There is no arguing about the fact that the giving of gifts has become a very big part of our daily lives. Whether its for someone's birthday, a newborn, Father's Day or Mother's Day or even Christmas, gifts have a pivotal role in the way we interact with each other.
Why are gifts so important to us these days? Is it because we just feel more generous and benevolent or is it that we are just better off with more disposable income? Where did the whole thing even start and why has the giving of gifts become so important? How about a little walk down 'history lane' - you might learn something :-) We did a bit of reading up on the whole thing and this is what we learned.
Although exchanging and giving gifts has been around since before the Old Testament, we thought we’d start our journey a little later.
In the days of Ancient Rome, gifts were exchanged during the Roman New Year’s celebrations. At first these gifts were token and symbolic, such as a few branches from a sacred grove or gifts of food and precious spices. Many of the gifts were in the form of vegetables and fruits in honour of the fertility deity, Strenia. While most of the gift offerings were done on a voluntary basis, history has plenty of leaders who did their best to make sure that they would benefit not only from many, but also from the most valuable and precious gifts they could get.
One year, Emperor Caligula of Rome, declared to his citizens that he would be receiving gifts on New Year’s Day. Any gifts he deemed to be inappropriate for a man of his position were publicly belittled and ridiculed. This way, the pressure was on to make sure that as a citizen or subject, your gifts would not result in you being humiliated. Even more important, the gifts were a way of also gaining favour with the boss. This is a practice which is still well and alive to this day in many places.
Like many old traditions, gift exchange was difficult to get rid of even as Christianity spread and began to assume power and wealth. Early church leaders tried to ban the custom, but the practice was too popular among the masses. So the Church leaders needed to find a way of legitimising the practice within its doctrine. The justification was found in the Magi’s – or Three Wise Men’s - act of bearing gifts to the infant Jesus and also in the concept that Christ was a gift from God to the world, bringing in turn the gifts of redemption and everlasting life.
Over the centuries and nearer to home, it can probably be said that the tradition of gifts owes more to the Victorian era in terms of similarity to today’s practice than anything else. Following years of decline in Europe, the Victorians re-invented the notion of exchanging gifts at Christmas by marking it as a time to unite family and to give thanks for good fortune. Friendliness and charity filled many hearts during their Christmas season, so the giving of gifts was natural. The primary reason for giving gifts was as an expression of kindness and gratitude, a sentiment that perfectly suited the tradition of the holiday.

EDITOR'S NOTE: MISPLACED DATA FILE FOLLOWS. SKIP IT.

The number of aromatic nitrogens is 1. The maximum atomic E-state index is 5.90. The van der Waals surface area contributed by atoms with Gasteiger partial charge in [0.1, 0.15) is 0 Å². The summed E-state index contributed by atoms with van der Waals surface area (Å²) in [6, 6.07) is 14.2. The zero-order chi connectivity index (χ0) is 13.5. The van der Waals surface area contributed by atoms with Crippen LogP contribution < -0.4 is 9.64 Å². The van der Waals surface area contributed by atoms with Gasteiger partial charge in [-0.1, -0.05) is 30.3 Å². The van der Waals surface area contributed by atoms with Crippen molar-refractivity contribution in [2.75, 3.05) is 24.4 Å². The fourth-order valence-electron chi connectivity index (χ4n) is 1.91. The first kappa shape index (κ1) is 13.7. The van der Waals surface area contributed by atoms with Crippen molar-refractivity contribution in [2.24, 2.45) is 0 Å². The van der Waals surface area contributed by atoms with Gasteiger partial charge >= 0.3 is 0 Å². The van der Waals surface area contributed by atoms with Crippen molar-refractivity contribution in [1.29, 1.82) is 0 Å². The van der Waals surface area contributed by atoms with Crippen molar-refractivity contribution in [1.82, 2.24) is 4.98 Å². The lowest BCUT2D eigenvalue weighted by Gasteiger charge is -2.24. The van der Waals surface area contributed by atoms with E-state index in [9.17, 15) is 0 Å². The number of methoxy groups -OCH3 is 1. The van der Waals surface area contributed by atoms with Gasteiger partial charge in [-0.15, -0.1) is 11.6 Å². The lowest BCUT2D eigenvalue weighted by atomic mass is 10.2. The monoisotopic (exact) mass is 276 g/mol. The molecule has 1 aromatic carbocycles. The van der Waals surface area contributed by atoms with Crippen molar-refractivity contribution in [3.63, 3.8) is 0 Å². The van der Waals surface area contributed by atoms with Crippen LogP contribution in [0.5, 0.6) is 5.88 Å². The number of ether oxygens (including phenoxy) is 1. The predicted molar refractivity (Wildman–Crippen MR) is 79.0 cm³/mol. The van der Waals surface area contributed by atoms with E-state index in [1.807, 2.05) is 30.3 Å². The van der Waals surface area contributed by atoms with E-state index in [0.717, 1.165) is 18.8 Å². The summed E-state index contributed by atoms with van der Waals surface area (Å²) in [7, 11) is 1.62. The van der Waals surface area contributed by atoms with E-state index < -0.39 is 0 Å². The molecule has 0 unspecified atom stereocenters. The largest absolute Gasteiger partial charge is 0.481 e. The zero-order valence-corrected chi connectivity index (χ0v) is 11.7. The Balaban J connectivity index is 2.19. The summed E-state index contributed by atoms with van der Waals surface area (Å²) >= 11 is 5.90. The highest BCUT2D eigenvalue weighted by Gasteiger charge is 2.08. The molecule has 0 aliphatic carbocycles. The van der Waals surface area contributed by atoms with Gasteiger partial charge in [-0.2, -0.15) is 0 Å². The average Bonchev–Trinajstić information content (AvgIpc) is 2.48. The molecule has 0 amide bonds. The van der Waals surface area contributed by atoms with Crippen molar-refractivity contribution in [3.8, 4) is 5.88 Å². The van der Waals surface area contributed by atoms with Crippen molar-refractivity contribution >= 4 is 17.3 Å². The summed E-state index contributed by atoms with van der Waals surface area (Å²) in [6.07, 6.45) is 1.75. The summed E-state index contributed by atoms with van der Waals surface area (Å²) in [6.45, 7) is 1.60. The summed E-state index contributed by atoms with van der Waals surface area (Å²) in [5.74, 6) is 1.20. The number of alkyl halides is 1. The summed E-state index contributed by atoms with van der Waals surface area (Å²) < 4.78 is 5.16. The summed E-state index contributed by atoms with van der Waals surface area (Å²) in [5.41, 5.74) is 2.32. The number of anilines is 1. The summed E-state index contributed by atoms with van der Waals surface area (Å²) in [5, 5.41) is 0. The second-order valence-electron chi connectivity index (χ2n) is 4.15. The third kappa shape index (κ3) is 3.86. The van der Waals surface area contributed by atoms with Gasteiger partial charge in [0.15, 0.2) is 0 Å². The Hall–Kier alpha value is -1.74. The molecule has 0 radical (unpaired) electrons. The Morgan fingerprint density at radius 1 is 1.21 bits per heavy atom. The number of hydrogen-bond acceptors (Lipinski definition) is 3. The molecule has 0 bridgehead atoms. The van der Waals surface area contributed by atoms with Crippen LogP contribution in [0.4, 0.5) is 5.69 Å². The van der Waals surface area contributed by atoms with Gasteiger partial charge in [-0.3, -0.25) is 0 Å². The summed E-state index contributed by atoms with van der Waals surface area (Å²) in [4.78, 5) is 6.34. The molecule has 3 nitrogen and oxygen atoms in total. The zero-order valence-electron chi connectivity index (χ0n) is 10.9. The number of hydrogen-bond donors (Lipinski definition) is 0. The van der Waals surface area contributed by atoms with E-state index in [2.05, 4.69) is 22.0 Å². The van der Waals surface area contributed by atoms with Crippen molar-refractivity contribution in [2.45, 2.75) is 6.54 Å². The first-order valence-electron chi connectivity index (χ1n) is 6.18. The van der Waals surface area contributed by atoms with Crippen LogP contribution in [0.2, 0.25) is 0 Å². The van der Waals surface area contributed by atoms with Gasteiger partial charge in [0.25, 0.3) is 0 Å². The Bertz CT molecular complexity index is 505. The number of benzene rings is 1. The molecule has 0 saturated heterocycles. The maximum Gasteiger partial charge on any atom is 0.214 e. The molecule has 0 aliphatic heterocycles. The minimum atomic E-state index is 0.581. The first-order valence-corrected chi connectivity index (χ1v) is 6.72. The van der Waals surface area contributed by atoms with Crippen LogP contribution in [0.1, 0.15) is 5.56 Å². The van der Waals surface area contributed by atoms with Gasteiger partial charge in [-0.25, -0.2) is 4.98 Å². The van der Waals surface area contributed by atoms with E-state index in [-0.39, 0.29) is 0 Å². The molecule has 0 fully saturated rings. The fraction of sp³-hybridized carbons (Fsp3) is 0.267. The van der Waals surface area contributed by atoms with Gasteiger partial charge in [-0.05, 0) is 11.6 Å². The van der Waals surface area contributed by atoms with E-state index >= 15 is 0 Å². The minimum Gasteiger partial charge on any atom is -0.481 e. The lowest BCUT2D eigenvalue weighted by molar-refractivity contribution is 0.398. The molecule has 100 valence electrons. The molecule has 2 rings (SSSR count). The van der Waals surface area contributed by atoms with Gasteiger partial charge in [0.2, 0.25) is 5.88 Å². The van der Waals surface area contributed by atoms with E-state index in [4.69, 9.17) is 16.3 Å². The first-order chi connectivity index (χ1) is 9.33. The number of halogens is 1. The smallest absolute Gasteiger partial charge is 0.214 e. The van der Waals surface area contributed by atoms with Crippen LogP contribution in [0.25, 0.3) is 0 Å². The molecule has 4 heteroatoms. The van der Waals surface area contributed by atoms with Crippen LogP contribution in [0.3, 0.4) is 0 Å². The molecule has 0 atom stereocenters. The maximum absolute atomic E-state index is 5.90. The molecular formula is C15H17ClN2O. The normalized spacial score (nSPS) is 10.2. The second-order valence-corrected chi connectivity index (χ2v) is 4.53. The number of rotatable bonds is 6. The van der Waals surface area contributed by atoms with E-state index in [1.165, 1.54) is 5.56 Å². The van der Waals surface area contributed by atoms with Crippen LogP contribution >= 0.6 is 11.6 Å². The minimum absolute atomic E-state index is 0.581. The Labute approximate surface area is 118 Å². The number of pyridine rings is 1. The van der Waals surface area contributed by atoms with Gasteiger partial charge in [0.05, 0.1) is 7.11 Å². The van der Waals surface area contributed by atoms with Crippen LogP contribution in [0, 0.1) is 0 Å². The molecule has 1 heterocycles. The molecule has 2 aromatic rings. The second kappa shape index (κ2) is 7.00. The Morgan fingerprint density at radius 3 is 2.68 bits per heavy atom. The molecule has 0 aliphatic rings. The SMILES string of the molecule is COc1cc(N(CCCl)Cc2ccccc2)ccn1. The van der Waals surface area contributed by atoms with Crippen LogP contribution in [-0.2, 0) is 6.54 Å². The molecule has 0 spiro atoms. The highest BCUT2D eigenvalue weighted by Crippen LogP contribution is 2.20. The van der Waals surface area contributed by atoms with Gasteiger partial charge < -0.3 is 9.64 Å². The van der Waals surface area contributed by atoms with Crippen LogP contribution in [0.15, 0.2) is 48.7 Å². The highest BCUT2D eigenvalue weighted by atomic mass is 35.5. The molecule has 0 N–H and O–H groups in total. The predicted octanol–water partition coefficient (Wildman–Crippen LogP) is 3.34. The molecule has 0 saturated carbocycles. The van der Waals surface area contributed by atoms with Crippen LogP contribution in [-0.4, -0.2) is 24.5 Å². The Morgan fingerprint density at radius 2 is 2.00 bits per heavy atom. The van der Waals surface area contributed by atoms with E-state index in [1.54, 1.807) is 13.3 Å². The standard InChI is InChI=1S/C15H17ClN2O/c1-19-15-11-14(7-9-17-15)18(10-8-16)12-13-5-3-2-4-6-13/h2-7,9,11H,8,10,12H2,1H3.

Many years later, the exchange of gifts was took another step in the form of Santa Claus – the ultimate gifts bearer. He now became the symbol and personification of giving and receiving presents.
But its not just Christmas that warrants the giving and receiving of gifts. The world today may be one where many people are in a better position, where living standards for many have improved, but that doesn’t explain everything. With this new-found improvement in life has come the additional pressure to work harder and longer. As people spend more time either working or commuting, they tend to have less time to spend on friends and family. Its not unheard of to just see relationships drift apart because of this lack of time. As a result of this change in the way we live our lives, society has developed a way to get around this growing gap in our relationships.
We may have many friends that we cherish, family that we love and people that we want to keep in our lives. But we don’t always have the time to devote as much as we would like to them. We may only get to see them one or twice a year. We might even only get to talk to them once in a ‘blue moon’, but we still want them to know that they’re important to us. This is why occasions such as birthdays, housewarmings, Christmas and other milestones have become the medium for giving gifts. We may not have the time to visit or to chat, but we do want to let them know that we still have them in our lives.
Its easy to be cynical about it, but who hasn’t felt the thrill of excitement and happiness at receiving a gift parcel in the post on their birthday? What new mum doesn’t feel delight at opening a present for their new baby? And who can say that they don’t feel the same joy from knowing that they have made someone else happy with their gifts? Gifts are important – they are our way of staying in touch, saying thank you or just saying ‘I’m happy for you! Well done’!